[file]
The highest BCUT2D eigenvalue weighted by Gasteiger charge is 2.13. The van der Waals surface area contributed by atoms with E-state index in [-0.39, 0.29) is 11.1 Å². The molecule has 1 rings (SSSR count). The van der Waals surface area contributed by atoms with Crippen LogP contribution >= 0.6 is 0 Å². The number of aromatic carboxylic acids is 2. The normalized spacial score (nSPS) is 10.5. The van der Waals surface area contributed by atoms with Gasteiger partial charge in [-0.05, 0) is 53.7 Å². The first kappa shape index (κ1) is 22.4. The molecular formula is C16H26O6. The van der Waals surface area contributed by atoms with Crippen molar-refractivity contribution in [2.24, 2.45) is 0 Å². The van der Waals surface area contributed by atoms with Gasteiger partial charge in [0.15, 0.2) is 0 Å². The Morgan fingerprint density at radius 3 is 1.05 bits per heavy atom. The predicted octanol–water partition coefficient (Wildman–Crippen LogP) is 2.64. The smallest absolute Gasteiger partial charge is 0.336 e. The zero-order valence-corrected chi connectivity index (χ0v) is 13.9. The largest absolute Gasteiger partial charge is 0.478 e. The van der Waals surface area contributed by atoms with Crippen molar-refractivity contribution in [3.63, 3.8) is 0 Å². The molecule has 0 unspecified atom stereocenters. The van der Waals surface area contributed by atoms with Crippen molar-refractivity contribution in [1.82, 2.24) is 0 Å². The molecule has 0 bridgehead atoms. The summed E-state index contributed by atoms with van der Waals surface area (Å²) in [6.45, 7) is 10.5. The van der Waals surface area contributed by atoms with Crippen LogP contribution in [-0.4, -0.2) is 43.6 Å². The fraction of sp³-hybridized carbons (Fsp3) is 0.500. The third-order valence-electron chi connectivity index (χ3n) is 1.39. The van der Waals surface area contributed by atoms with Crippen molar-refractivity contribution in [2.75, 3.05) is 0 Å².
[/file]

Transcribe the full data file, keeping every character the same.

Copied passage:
The highest BCUT2D eigenvalue weighted by Gasteiger charge is 2.13. The van der Waals surface area contributed by atoms with E-state index in [-0.39, 0.29) is 11.1 Å². The molecule has 1 rings (SSSR count). The van der Waals surface area contributed by atoms with Crippen LogP contribution >= 0.6 is 0 Å². The number of aromatic carboxylic acids is 2. The normalized spacial score (nSPS) is 10.5. The van der Waals surface area contributed by atoms with Gasteiger partial charge in [-0.05, 0) is 53.7 Å². The first kappa shape index (κ1) is 22.4. The molecular formula is C16H26O6. The van der Waals surface area contributed by atoms with Crippen molar-refractivity contribution in [2.24, 2.45) is 0 Å². The van der Waals surface area contributed by atoms with Gasteiger partial charge in [0.15, 0.2) is 0 Å². The Morgan fingerprint density at radius 3 is 1.05 bits per heavy atom. The predicted octanol–water partition coefficient (Wildman–Crippen LogP) is 2.64. The smallest absolute Gasteiger partial charge is 0.336 e. The zero-order valence-corrected chi connectivity index (χ0v) is 13.9. The largest absolute Gasteiger partial charge is 0.478 e. The van der Waals surface area contributed by atoms with Crippen molar-refractivity contribution in [3.63, 3.8) is 0 Å². The molecule has 0 unspecified atom stereocenters. The van der Waals surface area contributed by atoms with Crippen molar-refractivity contribution in [1.82, 2.24) is 0 Å². The molecule has 0 bridgehead atoms. The summed E-state index contributed by atoms with van der Waals surface area (Å²) in [6.45, 7) is 10.5. The van der Waals surface area contributed by atoms with Crippen LogP contribution in [-0.4, -0.2) is 43.6 Å². The fraction of sp³-hybridized carbons (Fsp3) is 0.500. The third-order valence-electron chi connectivity index (χ3n) is 1.39. The van der Waals surface area contributed by atoms with Crippen molar-refractivity contribution in [2.75, 3.05) is 0 Å².